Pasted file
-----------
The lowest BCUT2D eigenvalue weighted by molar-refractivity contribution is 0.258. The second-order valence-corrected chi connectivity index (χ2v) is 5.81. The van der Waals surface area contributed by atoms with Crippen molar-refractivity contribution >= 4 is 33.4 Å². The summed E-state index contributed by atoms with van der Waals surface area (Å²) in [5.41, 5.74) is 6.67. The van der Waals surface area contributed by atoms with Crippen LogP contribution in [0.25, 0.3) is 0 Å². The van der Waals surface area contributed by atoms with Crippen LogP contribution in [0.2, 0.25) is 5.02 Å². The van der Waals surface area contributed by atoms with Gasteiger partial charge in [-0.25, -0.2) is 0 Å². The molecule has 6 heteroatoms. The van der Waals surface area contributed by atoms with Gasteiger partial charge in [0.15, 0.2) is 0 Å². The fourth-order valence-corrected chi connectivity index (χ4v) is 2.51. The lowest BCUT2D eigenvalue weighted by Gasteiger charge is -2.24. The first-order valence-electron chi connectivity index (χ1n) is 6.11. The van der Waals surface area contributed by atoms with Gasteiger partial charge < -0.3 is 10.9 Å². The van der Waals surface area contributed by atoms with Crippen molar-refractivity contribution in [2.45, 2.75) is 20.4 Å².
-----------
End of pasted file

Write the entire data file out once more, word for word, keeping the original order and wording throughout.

The lowest BCUT2D eigenvalue weighted by molar-refractivity contribution is 0.258. The second-order valence-corrected chi connectivity index (χ2v) is 5.81. The van der Waals surface area contributed by atoms with Crippen molar-refractivity contribution >= 4 is 33.4 Å². The summed E-state index contributed by atoms with van der Waals surface area (Å²) in [5.41, 5.74) is 6.67. The van der Waals surface area contributed by atoms with Crippen LogP contribution in [0.25, 0.3) is 0 Å². The van der Waals surface area contributed by atoms with Crippen LogP contribution in [0.2, 0.25) is 5.02 Å². The van der Waals surface area contributed by atoms with Gasteiger partial charge in [-0.25, -0.2) is 0 Å². The molecule has 6 heteroatoms. The van der Waals surface area contributed by atoms with Gasteiger partial charge in [0.15, 0.2) is 0 Å². The fourth-order valence-corrected chi connectivity index (χ4v) is 2.51. The lowest BCUT2D eigenvalue weighted by Gasteiger charge is -2.24. The first-order valence-electron chi connectivity index (χ1n) is 6.11. The van der Waals surface area contributed by atoms with Gasteiger partial charge < -0.3 is 10.9 Å². The van der Waals surface area contributed by atoms with Crippen molar-refractivity contribution in [2.45, 2.75) is 20.4 Å².